If you fancy Italian then Parlamento will be on your list. Taking its name for the Parliament Buildings across the road it claims a long list of celebrity diners. They offer a large, modern, Italian inspired menu. All our dishes were made with quality ingredients and good flavour, their desserts especially are really good. The service is friendly and attentive without being invasive. 140 North Terrace, Adelaide 5000 SA
If you’re looking for somewhere to settle in for a while and try a few of the local wines South Australia is so famous for then La Rambla at might be just what you are looking for. Located at the southern end of Peel Street they offer a good range of traditional and innovative tapas selections through their regular and blackboard menu. Weekends need a booking but midweek it was relaxed and welcoming. 28 Peel Street, Adelaide 5000 SA
Getting to Adelaide
Like most visitors, we flew into Adelaide Airport. The one terminal houses both international and domestic flights and being a smaller capital city airport it was easy to navigate our way around.
We flew into Adelaide with Jetstar Australia, they offer good value direct flights to Adelaide from most capital cities in Australia including Brisbane. It’s also super easy to jump online and pre-book some extra baggage allowance for the flight home if you’ve shopped up a storm in the Barossa Valley.
Getting from Adelaide Airport to the city
Adelaide Airport is around 6 km from the city and you can get in there in around 15 minutes by car or taxi. If you are staying in the city centre you have a few options for getting there.
It should cost $25 – $30 and take around 15 minutes for a taxi from the Airport to the city. As you leave the airport terminal the taxi rank is on the left and a concierge manages the process to ensure everyone gets on their way as quickly and efficiently as possible.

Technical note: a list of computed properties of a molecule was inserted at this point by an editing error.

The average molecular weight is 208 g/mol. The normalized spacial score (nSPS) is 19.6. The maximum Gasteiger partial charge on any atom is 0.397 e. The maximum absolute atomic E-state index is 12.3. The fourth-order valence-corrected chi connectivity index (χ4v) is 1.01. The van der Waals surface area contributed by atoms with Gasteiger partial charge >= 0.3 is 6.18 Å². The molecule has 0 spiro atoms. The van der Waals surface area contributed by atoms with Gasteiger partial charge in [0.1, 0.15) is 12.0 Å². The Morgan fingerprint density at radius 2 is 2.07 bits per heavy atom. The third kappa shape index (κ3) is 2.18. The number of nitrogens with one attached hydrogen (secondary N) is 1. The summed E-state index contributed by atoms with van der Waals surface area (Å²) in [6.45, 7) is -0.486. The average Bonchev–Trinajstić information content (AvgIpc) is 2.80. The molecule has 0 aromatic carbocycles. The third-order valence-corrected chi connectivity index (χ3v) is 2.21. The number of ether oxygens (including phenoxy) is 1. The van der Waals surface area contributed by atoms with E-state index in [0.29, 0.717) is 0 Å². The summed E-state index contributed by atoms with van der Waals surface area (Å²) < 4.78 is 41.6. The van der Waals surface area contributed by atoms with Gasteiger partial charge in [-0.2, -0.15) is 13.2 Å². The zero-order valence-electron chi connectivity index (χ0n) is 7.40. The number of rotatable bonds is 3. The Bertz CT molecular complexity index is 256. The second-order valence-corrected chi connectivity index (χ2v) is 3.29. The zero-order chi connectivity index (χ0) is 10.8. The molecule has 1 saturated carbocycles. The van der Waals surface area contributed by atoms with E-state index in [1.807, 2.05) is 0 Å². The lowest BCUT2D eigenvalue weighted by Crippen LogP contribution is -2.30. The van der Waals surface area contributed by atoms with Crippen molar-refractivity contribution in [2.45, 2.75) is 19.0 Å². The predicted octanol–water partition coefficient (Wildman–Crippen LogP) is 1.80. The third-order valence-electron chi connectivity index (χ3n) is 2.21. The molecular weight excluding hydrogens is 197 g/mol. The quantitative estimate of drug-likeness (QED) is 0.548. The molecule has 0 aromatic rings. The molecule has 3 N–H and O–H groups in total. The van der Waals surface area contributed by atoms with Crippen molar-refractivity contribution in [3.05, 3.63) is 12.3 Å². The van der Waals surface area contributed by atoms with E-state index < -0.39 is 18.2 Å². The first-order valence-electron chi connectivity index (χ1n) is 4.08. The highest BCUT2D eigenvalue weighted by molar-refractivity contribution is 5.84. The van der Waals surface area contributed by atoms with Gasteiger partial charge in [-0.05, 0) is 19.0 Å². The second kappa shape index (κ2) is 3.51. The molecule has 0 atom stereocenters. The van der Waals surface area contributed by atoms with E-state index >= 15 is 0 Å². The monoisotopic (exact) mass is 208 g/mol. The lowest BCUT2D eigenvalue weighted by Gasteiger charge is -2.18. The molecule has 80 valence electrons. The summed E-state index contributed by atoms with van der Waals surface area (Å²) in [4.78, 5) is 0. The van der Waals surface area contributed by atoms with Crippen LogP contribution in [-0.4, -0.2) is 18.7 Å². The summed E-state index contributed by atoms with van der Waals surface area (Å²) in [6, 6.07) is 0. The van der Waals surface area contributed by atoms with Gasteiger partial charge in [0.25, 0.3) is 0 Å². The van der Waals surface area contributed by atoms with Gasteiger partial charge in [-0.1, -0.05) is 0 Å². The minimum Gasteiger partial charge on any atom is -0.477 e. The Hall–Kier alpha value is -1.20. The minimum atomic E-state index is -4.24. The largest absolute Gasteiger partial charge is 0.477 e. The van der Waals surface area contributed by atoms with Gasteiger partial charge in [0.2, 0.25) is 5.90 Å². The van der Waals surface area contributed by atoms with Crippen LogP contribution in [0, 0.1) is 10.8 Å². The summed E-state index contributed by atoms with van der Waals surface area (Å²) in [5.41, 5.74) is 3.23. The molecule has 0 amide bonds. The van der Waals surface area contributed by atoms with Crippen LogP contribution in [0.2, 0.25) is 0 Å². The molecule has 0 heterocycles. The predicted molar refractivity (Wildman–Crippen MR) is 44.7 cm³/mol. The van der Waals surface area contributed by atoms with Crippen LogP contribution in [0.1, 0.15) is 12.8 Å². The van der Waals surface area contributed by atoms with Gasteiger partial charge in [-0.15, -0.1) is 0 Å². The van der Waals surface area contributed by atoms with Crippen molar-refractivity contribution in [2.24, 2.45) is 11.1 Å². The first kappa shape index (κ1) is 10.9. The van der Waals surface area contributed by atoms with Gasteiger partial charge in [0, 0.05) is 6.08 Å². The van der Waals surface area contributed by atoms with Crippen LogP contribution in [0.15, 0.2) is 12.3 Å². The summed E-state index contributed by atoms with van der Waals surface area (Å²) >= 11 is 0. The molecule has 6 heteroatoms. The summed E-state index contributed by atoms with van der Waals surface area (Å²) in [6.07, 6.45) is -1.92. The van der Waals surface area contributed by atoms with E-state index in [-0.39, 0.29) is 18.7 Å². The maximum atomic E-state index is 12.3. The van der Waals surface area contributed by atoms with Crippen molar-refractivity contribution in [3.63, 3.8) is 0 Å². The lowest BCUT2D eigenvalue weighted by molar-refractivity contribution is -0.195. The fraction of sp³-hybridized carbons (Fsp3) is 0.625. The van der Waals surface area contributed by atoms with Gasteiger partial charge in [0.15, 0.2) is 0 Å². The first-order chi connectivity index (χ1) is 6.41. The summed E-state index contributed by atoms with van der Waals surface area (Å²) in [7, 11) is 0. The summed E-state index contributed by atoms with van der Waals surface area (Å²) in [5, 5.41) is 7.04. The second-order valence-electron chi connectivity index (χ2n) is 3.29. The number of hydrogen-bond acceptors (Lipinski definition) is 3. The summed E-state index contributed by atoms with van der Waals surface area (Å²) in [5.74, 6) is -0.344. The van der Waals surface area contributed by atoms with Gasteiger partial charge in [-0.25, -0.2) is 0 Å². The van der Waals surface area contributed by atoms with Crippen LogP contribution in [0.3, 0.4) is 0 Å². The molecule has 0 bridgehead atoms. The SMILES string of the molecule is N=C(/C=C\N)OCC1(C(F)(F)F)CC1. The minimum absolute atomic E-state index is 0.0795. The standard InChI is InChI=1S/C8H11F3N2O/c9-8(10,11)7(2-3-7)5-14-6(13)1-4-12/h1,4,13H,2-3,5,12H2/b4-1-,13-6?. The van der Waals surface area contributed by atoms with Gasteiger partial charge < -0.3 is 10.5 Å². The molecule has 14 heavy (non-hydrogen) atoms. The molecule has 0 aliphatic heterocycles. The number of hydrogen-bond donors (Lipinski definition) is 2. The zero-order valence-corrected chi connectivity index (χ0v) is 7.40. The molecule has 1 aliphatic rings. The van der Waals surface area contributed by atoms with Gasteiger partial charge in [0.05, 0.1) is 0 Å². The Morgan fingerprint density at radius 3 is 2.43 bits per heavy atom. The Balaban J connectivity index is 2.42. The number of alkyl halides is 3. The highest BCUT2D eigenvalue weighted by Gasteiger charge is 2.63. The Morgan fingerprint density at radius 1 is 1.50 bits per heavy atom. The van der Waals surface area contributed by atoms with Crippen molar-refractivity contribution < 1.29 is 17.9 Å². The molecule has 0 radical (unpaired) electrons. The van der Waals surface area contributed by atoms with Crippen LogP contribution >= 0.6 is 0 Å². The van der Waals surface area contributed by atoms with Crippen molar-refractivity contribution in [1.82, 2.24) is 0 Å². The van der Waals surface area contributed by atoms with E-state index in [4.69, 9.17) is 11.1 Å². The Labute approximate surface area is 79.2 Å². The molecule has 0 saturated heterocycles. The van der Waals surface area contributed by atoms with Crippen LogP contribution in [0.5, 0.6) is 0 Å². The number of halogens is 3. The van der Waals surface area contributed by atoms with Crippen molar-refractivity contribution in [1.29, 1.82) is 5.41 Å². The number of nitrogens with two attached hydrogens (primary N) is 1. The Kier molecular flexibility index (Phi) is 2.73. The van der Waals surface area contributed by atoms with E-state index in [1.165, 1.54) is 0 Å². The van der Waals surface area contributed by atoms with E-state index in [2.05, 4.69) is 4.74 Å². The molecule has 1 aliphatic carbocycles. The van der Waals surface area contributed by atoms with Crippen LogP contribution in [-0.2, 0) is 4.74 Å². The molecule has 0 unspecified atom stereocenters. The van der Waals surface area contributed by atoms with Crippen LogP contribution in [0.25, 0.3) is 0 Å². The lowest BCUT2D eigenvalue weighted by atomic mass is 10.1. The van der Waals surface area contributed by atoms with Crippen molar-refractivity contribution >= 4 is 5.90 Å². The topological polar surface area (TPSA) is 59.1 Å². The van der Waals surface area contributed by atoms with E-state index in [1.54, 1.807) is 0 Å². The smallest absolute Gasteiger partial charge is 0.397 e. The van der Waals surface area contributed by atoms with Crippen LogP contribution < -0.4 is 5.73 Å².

We picked up a rental for the second half of our trip and returned it to the airport as we left. Most major rental car companies including Avis, Hertz and Europe Car are represented at the airport for easy pick-up and drop-off.
There are several shuttle companies servicing the airport to the city and some other routes. There are various service levels and pricing models with these so shop around if you plan to go this way, not all offer a door to door services and if you’re a couple or family it may be more expensive than a taxi.
The city bus service has an efficient airport service running an express public bus hourly between the airport and city and bus services to other areas such as Glenelg and West Beach. This option costs under $5 to the city.
Our final thoughts on visiting Adelaide
Adelaide is a small city, if you lean into that you’ll have a great time. Just don’t be surprised if you can’t get a restaurant booking after 8 pm or that you struggle to find a coffee shop open on a Sunday, it’s all part of the charm. Alongside that, it’s home to many of the countries leading wine regions and offers up some fascinating history and gardens, coastal scenery, rural scenery and wildlife.
Perhaps most impressively it’s the gateway to some stunning spots that are so incredibly close. From the city, we explored the Adelaide Hills, Fleurieu Peninsula and Maclaren Vale before returning to the car to the airport with less than 400 km on the trip tracker. There are not many places you could do so much with so little travel time.